Global oil shipping was thrown into disarray after the U.S. imposed penalties on a handful of Chinese tanker firms for continuing to carry Iranian crude after sanctions waivers lapsed in May.
Four shipping companies including a unit of COSCO Shipping Corp. were charged with knowingly violating restrictions on handling and transacting Iranian petroleum, with additional sanctions placed against executives and two other companies that control the firms, according to statements from the U.S. Treasury and State Departments.
Oil traders in Asia scrambled to respond, canceling bookings with sanctioned entities and letting provisional charters lapse as they attempted to avoid being drawn into the stand-off between Washington and Tehran. The penalties bar U.S. citizens and companies from dealing with the firms, effectively blocking them from American banks at the heart of the global financial system.
The White House’s announcement also raised uncertainty among shippers on whether cargoes that have already been loaded onto the vessels of sanctioned firms would be allowed to deliver, or whether they would have to transfer their loads to unsanctioned tankers.
“The sanctions this time are more direct and will have an immediate effect on anyone chartering sanctioned tonnage,” said John Driscoll, chief strategist at JTD Energy Service Pte. “These latest moves are likely to add more inconvenience and result in higher costs. Anyone time-chartering tonnage from a sanctioned owner better have a Plan B.”
The sanctions could also complicate talks to end the U.S.-China trade war, which are set to resume in Washington next month. China, the world’s largest crude buyer, continues to import relatively small amounts of oil and petroleum products from Iran despite the White House blocking such purchases in May.
“This is one of the largest sanctions actions the United States has taken against entities and individuals identified as transporting Iranian oil since our sanctions were re-imposed in November 2018,” Secretary of State Michael Pompeo said in a statement.
China firmly opposes the penalties against its companies and citizens, and has consistently disagreed with U.S. implementation of unilateral sanctions, foreign ministry spokesman Geng Shuang said at a media briefing.
“The U.S. disregards the legitimate rights and interests of all parties and arbitrarily wields the stick of sanctions,” he said. “It is a gross violation of the basic norms of international relations.”
China Concord Petroleum Co., Kunlun Shipping Co., Pegasus 88 Ltd., and COSCO Shipping Tanker (Dalian) Seaman & Ship Management Co. have been charged with knowingly violating restrictions on handling and transacting Iranian petroleum. Additional restrictions were also imposed on five executives at the companies, as well as Kunlun Holding Co. and COSCO Shipping Tanker (Dalian) Co., which own or control one or more of the sanctioned entities.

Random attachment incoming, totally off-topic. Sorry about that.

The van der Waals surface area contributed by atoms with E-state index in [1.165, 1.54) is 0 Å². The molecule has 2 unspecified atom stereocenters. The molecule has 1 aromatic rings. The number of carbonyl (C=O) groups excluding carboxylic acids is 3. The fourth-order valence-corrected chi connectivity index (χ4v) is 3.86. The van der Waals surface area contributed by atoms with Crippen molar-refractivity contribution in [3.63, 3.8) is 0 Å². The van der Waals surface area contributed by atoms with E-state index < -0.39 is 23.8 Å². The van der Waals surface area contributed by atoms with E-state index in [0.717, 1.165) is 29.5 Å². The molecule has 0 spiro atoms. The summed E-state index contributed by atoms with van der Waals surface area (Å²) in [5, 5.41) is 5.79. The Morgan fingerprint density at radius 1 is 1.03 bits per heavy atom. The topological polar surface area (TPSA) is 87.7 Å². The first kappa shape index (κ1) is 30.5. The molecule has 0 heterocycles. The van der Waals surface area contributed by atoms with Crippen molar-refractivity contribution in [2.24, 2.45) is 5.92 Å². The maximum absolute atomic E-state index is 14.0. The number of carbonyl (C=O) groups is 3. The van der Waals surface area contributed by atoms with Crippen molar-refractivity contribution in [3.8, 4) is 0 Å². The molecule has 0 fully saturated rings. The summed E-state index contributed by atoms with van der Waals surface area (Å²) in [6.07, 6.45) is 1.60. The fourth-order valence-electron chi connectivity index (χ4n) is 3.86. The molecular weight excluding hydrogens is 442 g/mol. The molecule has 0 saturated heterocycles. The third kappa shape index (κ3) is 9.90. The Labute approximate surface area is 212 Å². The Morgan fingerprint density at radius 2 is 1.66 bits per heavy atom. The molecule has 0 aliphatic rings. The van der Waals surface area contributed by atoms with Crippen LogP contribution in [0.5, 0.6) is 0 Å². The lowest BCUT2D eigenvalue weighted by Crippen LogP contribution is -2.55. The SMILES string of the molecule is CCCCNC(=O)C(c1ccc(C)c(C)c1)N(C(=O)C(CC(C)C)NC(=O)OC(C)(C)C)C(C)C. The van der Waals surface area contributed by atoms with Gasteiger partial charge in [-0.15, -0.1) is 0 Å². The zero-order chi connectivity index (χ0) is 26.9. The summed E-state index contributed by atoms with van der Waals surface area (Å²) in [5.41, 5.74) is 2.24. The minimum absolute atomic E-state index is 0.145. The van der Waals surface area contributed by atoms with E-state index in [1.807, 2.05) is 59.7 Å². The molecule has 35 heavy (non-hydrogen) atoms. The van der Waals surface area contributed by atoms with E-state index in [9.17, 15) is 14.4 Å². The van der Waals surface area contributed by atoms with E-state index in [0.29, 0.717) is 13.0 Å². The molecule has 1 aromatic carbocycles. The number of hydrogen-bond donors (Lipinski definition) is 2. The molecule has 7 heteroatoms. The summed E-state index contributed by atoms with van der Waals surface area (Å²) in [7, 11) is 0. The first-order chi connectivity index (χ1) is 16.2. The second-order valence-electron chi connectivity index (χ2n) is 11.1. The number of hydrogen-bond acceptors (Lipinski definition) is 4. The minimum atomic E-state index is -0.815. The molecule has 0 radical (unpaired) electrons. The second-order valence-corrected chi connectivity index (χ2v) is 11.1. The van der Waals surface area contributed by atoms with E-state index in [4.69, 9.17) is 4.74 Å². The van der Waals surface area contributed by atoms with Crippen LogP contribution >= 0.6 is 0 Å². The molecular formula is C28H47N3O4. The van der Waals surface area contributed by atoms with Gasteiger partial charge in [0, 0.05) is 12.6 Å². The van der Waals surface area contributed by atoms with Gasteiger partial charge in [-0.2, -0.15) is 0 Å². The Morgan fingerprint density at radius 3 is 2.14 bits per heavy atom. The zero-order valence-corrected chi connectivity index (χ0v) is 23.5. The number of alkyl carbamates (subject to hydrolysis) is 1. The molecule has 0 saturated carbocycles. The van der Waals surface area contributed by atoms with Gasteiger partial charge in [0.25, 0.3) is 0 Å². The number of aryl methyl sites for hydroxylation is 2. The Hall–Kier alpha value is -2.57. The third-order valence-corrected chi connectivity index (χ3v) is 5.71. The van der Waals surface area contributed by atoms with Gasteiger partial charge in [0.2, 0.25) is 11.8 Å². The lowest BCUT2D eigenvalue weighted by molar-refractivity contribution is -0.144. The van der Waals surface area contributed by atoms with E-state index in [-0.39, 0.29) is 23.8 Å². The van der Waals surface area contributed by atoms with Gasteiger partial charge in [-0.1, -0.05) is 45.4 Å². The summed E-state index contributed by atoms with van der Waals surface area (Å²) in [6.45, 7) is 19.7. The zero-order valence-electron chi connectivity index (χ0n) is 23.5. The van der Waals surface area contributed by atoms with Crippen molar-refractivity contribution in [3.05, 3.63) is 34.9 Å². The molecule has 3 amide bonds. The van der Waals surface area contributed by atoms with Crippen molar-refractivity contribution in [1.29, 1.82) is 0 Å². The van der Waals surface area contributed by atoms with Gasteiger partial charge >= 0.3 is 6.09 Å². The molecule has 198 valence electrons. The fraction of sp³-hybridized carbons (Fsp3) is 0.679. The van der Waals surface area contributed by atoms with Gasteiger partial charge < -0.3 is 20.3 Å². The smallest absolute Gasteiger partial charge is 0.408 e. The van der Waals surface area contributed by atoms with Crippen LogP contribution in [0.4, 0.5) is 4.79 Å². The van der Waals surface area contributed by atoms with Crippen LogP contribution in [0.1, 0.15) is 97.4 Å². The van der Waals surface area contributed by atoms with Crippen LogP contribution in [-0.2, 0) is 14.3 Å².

The COSCO Dalian entity is 100% owned by COSCO Shipping Energy Transportation Co., which is a subsidiary of COSCO Shipping, the world’s second-largest shipping company by container fleet size, according to Bloomberg Intelligence. COSCO Dalian owns or operates anywhere from about 20 to 50 petroleum tankers worldwide, according to estimates from industry sources. Vessel ownership can be an opaque corner of the global shipping market.
The parents and other subsidiaries of COSCO Dalian are not affected by the sanctions, the Treasury Department said. COSCO Shipping Energy halted trading in Hong Kong on Thursday after the announcement.
The companies did not immediately respond or declined to comment.
Several oil tankers owned by the COSCO Dalian unit had their bookings canceled, while others saw provisional charters fall through, according to shipbrokers and charterers who asked not to be identified as they aren’t authorized to speak to the media.
The sanctions are aimed at denying the Iranian regime critical income to engage in foreign conflicts, advance its ballistic missile development, and fund terrorism around the world, Pompeo said. These penalties are due to the transport of Iranian crude oil, and the U.S. is similarly concerned about the export of Iranian refined petroleum products, he said.
China imported 788,000 tons of crude from Iran in August, Chinese customs data show. That compares with a monthly average of 2.4 million tons last year.
This isn’t the first time Kunlun Holding and Kunlun Shipping have been involved with Iran-related transactions. Last month, the companies were linked to several seized tankers in Singapore, after a bank sought to take over the vessels due to suspicion that their owners appeared to breach U.S. sanctions, leading to a loan default.
In July, the U.S. sanctioned Chinese state oil trader Zhuhai Zhenrong Co., a secretive company with links to the Chinese military. The company has a history of taking Iranian crude and fuel, at times as part of barter deals for goods or services, and then selling it on to refiners in China.